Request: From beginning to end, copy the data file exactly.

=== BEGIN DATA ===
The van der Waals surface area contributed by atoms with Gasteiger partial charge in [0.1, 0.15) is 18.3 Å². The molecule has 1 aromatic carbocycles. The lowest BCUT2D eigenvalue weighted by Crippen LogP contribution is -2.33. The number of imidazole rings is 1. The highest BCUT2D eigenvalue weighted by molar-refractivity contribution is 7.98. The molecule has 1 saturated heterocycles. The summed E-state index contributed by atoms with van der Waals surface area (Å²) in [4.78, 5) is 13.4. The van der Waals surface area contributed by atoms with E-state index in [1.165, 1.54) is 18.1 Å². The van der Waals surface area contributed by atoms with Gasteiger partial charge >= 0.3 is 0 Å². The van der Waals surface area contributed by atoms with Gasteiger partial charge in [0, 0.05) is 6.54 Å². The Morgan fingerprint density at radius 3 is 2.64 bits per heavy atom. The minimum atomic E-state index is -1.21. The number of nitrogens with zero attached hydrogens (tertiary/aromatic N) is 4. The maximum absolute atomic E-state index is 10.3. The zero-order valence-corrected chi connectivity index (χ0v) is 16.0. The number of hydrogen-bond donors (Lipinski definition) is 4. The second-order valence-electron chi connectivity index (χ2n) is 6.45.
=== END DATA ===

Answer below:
The van der Waals surface area contributed by atoms with Gasteiger partial charge in [0.1, 0.15) is 18.3 Å². The molecule has 1 aromatic carbocycles. The lowest BCUT2D eigenvalue weighted by Crippen LogP contribution is -2.33. The number of imidazole rings is 1. The highest BCUT2D eigenvalue weighted by molar-refractivity contribution is 7.98. The molecule has 1 saturated heterocycles. The summed E-state index contributed by atoms with van der Waals surface area (Å²) in [4.78, 5) is 13.4. The van der Waals surface area contributed by atoms with E-state index in [1.165, 1.54) is 18.1 Å². The van der Waals surface area contributed by atoms with Gasteiger partial charge >= 0.3 is 0 Å². The van der Waals surface area contributed by atoms with Gasteiger partial charge in [0, 0.05) is 6.54 Å². The Morgan fingerprint density at radius 3 is 2.64 bits per heavy atom. The minimum atomic E-state index is -1.21. The number of nitrogens with zero attached hydrogens (tertiary/aromatic N) is 4. The maximum absolute atomic E-state index is 10.3. The zero-order valence-corrected chi connectivity index (χ0v) is 16.0. The number of hydrogen-bond donors (Lipinski definition) is 4. The second-order valence-electron chi connectivity index (χ2n) is 6.45.